Power Consumption

The 520 uses measurably more power than Kingston's HyperX at idle, however it's otherwise in-line with what we'd expect from an SF-2281 based drive.

Drive Power Consumption - Idle

Drive Power Consumption - Sequential Write

Drive Power Consumption - Random Write

Performance Over Time & TRIM Final Words
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  • AnnoD - Monday, February 6, 2012 - link

    Well I'm sorry, but... As positive as the conclusion is, to me this all sounds like Intel has found a way of hampering the competition. (I almost put "a new way" in that sentence instead, but I don't want to fire of wars...) How ethical is all this really? Is Intel putting effort into bugfixing itself, having SandForce doing the same work but with less manpower? Or are they actually not allowing to fix what Intel fixed for a while? I think this should not be so easily overlooked! Reply
  • quanstro - Monday, February 6, 2012 - link

    i'm not sure how one could say that intel is morally obligated to give competitors the results of a year's testing. or that the competition has lost anything. if intel had not done the validation work, competitors would have exactly the same benefit from intel. would that also be stifling the competition? Reply
  • spazoid - Monday, February 6, 2012 - link

    Do you expect Intel to give their findings and bug fixes away for free? Why would they do that? Do you have ANY examples of that happening outside of the open source community? Reply
  • Sunrise089 - Monday, February 6, 2012 - link

    Yeah, I sure wish I had one fewer drive to chose from, especially if that one was the most reliable! All in the name of "fairness." ;) Reply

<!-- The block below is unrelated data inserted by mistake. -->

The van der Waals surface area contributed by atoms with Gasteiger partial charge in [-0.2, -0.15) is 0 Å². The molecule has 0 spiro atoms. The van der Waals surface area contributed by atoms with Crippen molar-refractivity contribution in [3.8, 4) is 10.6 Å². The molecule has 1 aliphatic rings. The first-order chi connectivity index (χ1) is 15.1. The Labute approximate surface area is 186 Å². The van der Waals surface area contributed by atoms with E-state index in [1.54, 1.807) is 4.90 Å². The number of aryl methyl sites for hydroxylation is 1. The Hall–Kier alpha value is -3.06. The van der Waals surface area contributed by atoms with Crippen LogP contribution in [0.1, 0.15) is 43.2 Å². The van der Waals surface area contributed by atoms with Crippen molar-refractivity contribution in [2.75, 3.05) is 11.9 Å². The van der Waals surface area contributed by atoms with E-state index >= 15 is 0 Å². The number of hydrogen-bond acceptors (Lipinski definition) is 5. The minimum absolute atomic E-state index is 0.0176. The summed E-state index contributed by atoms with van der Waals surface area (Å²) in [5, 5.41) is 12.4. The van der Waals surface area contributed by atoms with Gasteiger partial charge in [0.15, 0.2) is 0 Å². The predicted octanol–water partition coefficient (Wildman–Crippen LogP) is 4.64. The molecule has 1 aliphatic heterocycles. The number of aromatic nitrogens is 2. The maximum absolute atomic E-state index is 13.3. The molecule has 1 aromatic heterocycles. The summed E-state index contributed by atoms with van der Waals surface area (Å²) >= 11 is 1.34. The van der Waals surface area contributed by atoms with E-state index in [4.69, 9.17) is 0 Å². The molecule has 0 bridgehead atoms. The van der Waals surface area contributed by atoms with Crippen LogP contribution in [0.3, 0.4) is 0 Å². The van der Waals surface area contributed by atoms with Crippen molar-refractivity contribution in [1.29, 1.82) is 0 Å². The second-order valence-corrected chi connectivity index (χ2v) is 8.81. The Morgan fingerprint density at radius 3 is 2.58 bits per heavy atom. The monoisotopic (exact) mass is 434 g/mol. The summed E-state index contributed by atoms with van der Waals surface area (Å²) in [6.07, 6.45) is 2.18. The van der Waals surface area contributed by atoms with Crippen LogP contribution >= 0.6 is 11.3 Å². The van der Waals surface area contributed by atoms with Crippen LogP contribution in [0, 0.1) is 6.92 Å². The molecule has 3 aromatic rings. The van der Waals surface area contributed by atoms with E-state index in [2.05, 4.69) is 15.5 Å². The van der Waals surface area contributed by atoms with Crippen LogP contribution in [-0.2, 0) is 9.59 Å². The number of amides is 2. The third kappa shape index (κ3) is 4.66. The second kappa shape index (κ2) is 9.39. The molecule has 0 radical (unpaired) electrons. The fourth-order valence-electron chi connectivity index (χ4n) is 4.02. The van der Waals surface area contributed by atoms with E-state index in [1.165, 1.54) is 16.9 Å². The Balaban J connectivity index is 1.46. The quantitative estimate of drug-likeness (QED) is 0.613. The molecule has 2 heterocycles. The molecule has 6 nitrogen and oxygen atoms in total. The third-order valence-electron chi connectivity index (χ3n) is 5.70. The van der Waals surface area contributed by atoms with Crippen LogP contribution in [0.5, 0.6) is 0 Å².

• DanSmith - Tuesday, February 7, 2012 - link

    Well thats how business works. Guessing you own a drive with a buggy SF controller from a competitor. Intel spent a year funded testing and bug fixing a controller they bought the rights to use so they get the benifit. Bet you OCZ have a similar deal but dont have the man power (or desire) to so thoroughly test.

    I know my time (and my companies downtime) is worth much more than the extra % for an SSD from a similar ilk as the x-25 and 320 series. As a sysadmin the thought of ever putting low cost consumer SSDs in production systems would keep me awake at night!

    I will be getting a few of these to evaluate for sure.
    Reply
  • Morg. - Tuesday, February 7, 2012 - link

    You're (like anandtech) overrating Intel's edge w/ their firmware.

    At best they've got a few more resolved firmware issues than the default SF firmware.
    Who cares ?

    And most of all, who cares about a late and expensive third gen drive when the biggest issue with its direct competitors is that *some* of them cause problems.

    Overall the 520 is a failure as a product and a resounding marketing success, as all of Intel's sponsored reviewers have an easy "real" story to tell. (like we had a 2281 that failed, put in the Intel one and boom it worked ... never tried another 2281, never tried another controller ... but who cares, let's buy overpriced intel)
    Reply
  • seapeople - Tuesday, February 7, 2012 - link

    Yes, it's a huge failure for a product to not only equal the fastest drives on the market today in performance, but to do so while besting them all in reliability and stability.

    Where's my sarcasm font?
    Reply
  • MrSpadge - Monday, February 6, 2012 - link

    Since it's ~50% higher on the Intel drive and the BSOD issues seem related to power management, I suspect Intel turned part of the power management off.

    MrS
    Reply
  • coder543 - Tuesday, February 7, 2012 - link

    yet somehow they aren't terribly power inefficient. Reply
  • Hauk - Monday, February 6, 2012 - link

    Intel can you fix my OCZ Vertex 3 drives? They don't see to be as reliable as my old G2's.. Reply

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